Environmental Permitting

Impacts of Indoor Air Quality in Schools

Impacts of Indoor Air Quality in Schools

As older school buildings are replaced, renovated, or retrofitted with new equipment, there is the opportunity to make changes that will both improve IAQ for students and teachers and increase energy efficiency. Taken together, these improvements can have substantial benefits from a health and business perspective. In the new guidance document titled, Energy Savings Plus Health: Indoor Air Quality Guidelines for School Building Upgrades, the Environmental Protection Agency (EPA) provides a sound basis for considering investing in IAQ and energy efficiency for the long-term.

From the IAQ side, the EPA says studies conducted in schools showed that students’ health and academic performance both improved when ventilation rates were increased. Citing a European study, the EPA noted that “a doubling of the ventilation rate from about 7.5 cubic feet per minute per person (cfm/person) to 15 cfm/person improved speed of academic performance by about 8 percent.” Similarly, a U.S. study performed in the fifth-grade classrooms at 100 schools showed students’ performance on standardized tests improved nearly 3 percent “in the proportion of students passing standardized math and reading tests for each 2 cfm/person increase in ventilation rate across the range of 2 to 15 cfm/person.”

According to the Lawrence Berkeley National Laboratory (LBNL) available scientific literature on the subject of ventilation and student performance “indicates the potential for 5% to 10% increases in aspects of student performance and moderately higher pass rates in standardized math and reading tests with increased classroom ventilation rates.” Considering that LBNL also notes that ventilation rates in about one half of U.S. public elementary schools “appear to be less than specified in codes” the overall potential for improving student performance with better ventilation could be “substantial.”

Forget expensive calls to lawyers and consultants. With Enviro.BLR.com, you get instant access, 24/7. Try it out today and get the 2015 EHS Salary Guide, absolutely free. Download Now.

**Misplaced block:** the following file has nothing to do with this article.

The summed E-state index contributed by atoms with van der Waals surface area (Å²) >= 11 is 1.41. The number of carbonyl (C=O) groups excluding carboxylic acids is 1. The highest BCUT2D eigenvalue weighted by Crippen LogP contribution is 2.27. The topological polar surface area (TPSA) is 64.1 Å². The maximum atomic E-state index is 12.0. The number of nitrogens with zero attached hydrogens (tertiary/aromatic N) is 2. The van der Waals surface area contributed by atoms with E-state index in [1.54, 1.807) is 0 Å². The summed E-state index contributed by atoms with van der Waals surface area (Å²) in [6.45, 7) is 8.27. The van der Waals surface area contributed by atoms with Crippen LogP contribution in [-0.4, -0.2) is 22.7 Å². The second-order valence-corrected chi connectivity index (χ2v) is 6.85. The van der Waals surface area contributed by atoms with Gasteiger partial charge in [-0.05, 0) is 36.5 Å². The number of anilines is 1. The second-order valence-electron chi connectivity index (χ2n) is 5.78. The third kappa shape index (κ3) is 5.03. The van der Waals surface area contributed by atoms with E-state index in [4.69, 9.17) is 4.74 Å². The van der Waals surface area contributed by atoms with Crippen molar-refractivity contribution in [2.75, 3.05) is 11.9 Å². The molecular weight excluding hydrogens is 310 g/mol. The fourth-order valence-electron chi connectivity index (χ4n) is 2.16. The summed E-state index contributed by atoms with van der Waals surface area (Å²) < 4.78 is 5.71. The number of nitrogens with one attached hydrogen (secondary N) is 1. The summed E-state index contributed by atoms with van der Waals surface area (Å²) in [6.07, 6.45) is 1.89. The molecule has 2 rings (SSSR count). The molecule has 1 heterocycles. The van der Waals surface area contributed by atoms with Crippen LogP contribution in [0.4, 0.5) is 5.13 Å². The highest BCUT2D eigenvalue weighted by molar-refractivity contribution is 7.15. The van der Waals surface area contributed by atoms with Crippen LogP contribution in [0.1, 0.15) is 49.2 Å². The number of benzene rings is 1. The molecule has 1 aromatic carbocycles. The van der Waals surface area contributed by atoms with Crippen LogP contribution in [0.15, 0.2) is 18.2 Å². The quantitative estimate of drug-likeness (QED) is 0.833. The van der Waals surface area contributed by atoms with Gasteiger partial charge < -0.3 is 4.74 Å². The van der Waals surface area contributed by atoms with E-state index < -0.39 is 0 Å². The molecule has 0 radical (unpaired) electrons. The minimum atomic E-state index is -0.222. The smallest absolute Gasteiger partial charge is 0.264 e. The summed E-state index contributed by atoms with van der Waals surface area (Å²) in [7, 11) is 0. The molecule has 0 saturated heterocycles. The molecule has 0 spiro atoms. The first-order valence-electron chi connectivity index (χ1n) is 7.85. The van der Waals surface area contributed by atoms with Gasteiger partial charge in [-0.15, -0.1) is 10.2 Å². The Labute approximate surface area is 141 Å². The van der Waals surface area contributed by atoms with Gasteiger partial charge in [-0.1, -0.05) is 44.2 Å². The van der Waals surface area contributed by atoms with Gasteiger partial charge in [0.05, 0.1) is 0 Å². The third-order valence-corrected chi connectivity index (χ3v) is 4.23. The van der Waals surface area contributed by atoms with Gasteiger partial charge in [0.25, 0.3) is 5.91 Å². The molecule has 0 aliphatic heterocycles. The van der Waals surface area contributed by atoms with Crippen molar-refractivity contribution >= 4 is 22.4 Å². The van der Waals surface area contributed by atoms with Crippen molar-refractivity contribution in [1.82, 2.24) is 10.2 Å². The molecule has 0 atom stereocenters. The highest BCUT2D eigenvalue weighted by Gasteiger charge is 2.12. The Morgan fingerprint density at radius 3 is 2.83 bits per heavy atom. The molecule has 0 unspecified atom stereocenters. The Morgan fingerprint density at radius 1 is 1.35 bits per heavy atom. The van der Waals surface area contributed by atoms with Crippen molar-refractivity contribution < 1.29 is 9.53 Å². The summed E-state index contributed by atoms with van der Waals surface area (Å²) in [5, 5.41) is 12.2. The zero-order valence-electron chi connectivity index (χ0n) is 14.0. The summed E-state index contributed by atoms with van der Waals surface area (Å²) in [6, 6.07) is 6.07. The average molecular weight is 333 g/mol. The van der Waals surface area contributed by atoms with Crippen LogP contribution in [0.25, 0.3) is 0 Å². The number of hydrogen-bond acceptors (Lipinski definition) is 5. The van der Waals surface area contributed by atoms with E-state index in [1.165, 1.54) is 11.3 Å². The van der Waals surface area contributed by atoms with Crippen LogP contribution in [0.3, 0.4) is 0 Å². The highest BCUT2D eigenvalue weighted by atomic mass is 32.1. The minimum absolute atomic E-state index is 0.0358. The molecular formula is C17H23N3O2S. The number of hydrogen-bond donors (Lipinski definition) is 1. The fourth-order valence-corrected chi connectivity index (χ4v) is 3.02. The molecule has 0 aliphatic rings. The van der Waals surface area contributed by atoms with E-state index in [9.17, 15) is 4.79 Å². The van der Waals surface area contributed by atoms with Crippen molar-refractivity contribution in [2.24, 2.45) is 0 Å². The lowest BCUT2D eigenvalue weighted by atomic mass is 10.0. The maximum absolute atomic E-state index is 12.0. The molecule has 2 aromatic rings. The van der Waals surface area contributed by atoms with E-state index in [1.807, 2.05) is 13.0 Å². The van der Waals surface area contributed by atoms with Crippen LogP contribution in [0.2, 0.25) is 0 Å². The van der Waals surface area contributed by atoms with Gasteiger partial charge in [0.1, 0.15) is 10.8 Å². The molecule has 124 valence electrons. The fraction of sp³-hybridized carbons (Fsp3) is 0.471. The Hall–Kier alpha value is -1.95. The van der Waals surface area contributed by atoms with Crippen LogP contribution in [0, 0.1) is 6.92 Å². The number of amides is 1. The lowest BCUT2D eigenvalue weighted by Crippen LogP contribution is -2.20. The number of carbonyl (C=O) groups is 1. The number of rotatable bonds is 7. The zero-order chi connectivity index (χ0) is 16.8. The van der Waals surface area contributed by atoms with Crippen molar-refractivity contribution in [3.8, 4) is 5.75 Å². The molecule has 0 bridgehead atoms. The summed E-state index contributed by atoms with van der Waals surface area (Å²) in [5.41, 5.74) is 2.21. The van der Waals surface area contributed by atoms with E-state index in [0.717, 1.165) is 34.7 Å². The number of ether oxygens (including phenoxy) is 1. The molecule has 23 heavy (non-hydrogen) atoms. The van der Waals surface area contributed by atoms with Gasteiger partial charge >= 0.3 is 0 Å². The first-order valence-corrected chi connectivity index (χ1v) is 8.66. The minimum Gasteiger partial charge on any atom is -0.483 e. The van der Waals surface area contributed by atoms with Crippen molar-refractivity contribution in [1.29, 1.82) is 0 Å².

Looking at student health, the EPA cites a 2013 study that revealed for each 2.1 cfm/person increase in the ventilation rate, on average students’ absentee and illness rates decreased by 1.6 percent. This is particularly important for school districts where government funding is tied to student attendance and could actually help provide additional revenue for schools.

IAQ also includes air temperature, and the LBNL says studies conducted as long ago as the 1950s and 1960s showed student performance was better in classrooms with heating and cooling, compared to classrooms without such “thermal conditioning.” This was backed up by a 2006 study that showed that based  on monitoring of eight simulated work tasks, the average speed of completed academic work “decreased by approximately 1 percent per each 1°F as temperatures increased from 68°F to 77°F.”

Other IAQ implications can include indoor and outdoor contamination from a wide variety of chemicals and materials. In particular, the LBNL says volatile organic compounds (VOCs) and semivolatile organic compounds (SVOCs) are implicated in a number of human health problems, including sensory irritation, respiratory problems like allergies and asthma, and cancer.  VOCs can be emitted by many seemingly benign products like building materials, furniture, office equipment, personal care products, air fresheners, and pesticides as well as from combustion activities like smoking, burning wood or kerosene, and using gas stoves. Sources of SVOCs may include pesticides, items containing flame retardants, and materials like vinyl wallpaper or flooring that contain flexible plastics.

Everything You Need for Environmental Compliance

Enviro.BLR.com puts everything you need at your fingertips, including practical RCRA, CAA, CWA, hazardous waste regulatory analysis and activity, news, and compliance tools. Try it at no cost or risk and get a FREE report.

Knowing these and other benefits of improved IAQ, the EPA says the “Cost savings from energy efficiency and IAQ integration can be significant and easy to achieve.” In fact, one report that reviewed 30 green schools* concluded that while the schools cost on average 2% more than conventional schools, the financial benefits were about 20% greater than those additional costs.

*Defined as “new schools based on either the U.S. Green Building Council’s Leadership in Energy and Environmental Design program, the Massachusetts Collaborative for High Performance Schools, or the Washington State Sustainable School Protocol for High Performance Facilities.”


Leave a Reply

Your email address will not be published.

This site uses Akismet to reduce spam. Learn how your comment data is processed.